I have known Michael and his wife Elisabeth since I met them during my year as Master in 2016 as they were the owners of the famous sailing barge the Lady Daphne. They spent 21 years restoring her. I hired her and my Company had a wonderful day out on the River Thames in glorious August sunshine enjoying the sailing and the views.

I suggested to Michael that he might like to join the Worshipful Company of Marketors as an Honorary Liveryman. I'm glad to say that he accepted my suggestion but I wasn't the only one for as well as his mother company the World Traders of which he is a former Master he is also a Waterman, an Honorary Liverman of the Furniture Makers, Water Conservationists, Tax Advisers, International Bankers, Management Consultants, Security Professionals, Engineers, Architects, Makers of Playing Cards and Scientific Instrument Makers, plus an Honorary Freeman of the Educators. Most of these companies are among the modern livery companies which can be no surprise.

I mentioned before the misunderstanding that many of the general public have about the City of London Corporation. It's worth just summarising a few of its activities and responsibilities. Elected annually, the Lord Mayor promotes the City or Square Mile in UK financial and professional services on the world stage, leading trade delegations abroad to major markets and representing business in meetings at the highest level of government and industry. When he travels representing the UK, he has cabinet rank. Also, he is apolitical so very often he is much more welcome in a country because it is understood that he will not be simply putting a party-political point of view but rather what is in the best interests of the UK financial and professional services as a whole together with those of the country which he is visiting. He is clearly the head of the City of London Corporation, the governing body of the Square Mile, dedicated to a vibrant and thriving City, supporting a diverse and sustainable London within a globally successful UK. To achieve this the Lord Mayor works alongside the chairman of the City of London Corporations policy and resources committee and other leading members of the organisation to reinforce the City's reputation as a key driver for the UK economy.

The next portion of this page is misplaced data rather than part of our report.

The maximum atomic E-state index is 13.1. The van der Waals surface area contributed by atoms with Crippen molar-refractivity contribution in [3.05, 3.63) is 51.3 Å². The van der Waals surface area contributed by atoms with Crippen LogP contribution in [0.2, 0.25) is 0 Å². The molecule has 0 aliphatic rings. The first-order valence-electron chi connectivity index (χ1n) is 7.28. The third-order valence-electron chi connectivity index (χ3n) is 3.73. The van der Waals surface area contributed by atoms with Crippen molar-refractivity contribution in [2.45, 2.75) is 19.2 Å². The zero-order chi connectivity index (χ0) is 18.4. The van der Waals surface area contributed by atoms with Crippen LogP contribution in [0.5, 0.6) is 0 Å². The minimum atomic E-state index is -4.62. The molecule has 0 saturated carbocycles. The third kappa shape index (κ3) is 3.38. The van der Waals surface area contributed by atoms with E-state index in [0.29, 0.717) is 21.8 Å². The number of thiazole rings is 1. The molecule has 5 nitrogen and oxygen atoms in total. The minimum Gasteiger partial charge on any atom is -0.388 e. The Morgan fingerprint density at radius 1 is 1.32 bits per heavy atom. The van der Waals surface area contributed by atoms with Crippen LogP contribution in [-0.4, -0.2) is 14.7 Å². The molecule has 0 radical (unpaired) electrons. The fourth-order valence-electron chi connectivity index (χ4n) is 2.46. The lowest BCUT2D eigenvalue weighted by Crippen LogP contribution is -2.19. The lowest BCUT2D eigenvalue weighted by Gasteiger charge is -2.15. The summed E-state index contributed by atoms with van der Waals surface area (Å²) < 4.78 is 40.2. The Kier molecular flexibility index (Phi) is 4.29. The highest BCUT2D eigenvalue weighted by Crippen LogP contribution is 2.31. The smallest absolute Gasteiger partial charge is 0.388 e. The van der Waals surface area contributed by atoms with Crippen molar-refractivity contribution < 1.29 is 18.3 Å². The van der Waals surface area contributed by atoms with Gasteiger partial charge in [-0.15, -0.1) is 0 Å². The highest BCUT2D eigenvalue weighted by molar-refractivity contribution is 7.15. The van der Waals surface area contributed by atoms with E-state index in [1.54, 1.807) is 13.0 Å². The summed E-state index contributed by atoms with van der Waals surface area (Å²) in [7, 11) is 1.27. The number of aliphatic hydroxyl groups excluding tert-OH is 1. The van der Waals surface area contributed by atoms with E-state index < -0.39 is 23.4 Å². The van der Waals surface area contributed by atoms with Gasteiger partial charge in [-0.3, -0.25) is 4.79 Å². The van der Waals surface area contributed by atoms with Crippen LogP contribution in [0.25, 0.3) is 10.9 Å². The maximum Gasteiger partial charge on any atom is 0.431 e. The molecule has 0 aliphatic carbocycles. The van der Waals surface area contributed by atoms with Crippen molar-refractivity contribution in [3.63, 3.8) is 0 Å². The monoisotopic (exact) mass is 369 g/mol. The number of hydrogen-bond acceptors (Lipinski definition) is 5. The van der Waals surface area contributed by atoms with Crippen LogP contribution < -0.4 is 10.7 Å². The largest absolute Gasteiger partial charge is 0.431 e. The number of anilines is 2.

The organisation also provides leadership on cross industry and government issues, such as launching a centre for financial innovation and technology to maintain the UK's dominant position in fintech; Hosting the Net Zero Delivery summit, to translate climate commitments into action; and Vision for Economic Growth - the road map to prosperity designed to drive economic growth and jobs across the City.

But the City isn't just about business. This year saw the launch of a major new City of London destination brand and website ( thecityofldn.com ). The new website and digital channel showcase the best of the City's leisure offer - promoting its world leading culture, heritage, attractions, experiences, hotels, pubs, bars and restaurants.

This is in addition to the wealth of culture already offered by the City Corporation itself: the world renowned Barbican Centre, Museum of London (currently closed but planning to move to its new location at Smithfield), five city bridges including Tower and Millennium, whose income finance is one of the oldest charities in the world, the Monument, London Metropolitan Archives and Guildhall Art Gallery.

Obviously, you would also expect standard services from local government including education and street cleaning, housing and planning but the City Corporation also has a number of special services within and outside the Square Mile. These include looking after 11,000 acres of green spaces, such as Epping Forest and Hampstead Heath; the Animal Reception Centre at Heathrow; the Central Criminal Court at the Old Bailey; Billingsgate, Smithfield and Spitalfields wholesale markets, and is London's Port Health Authority.

The Show itself started with the flotilla early in the morning on the River Thames. Then at 10:45 the Lord Mayor travelled from Guildhall to Mansion House. At 11:00 the show began with a 2-minute silence to mark Armistice Day. Then the Lord Mayor waved the procession off from Mansion House because his coach goes near the very end of it. At 11:30 the head of the procession reached the Royal Courts of Justice. At 12:00 the Lord Mayor left Mansion House to join the procession reaching St Pauls Cathedral with the Lady Mayoress to be blessed by the Dean at 12:15. Then at 12:30 he arrived at the Royal Courts of Justice to swear an oath of allegiance before the Lord Chief Justice of England and Wales and the Master of the Rolls. That is actually the central point of the Show as the Lord Mayor is showing himself to His Majesty’s judges.

There were 132 floats in this year’s Show, and I have endeavoured to categorise them in the following table:

Category Number
Pageant 6
Officers & Aldermen 12
Livery 17
Education 6
Charity & Culture 10
Military including Cadet forces 40
Bands 18
Overseas 10
Wards 2
Business 9
Public Service 5
Total 132
 
Some of the categories perhaps overlap a little bit and it should be noted its very large military representation does include a significant number of cadet forces from schools and other institutions. This year's overseas representation was the largest to date including the first representative in the Lord Mayor’s Show from an African nation. The breadth and diversity of the Show is fascinating, and I thought I cannot convey it in a blog of this nature without resorting to lots of photographs which is not my style. The creativity of what was on offer was splendid. The size of some of the floats was extraordinary. The representatives from Zurich seemed to go on for 1/4 mile and there were hundreds of them.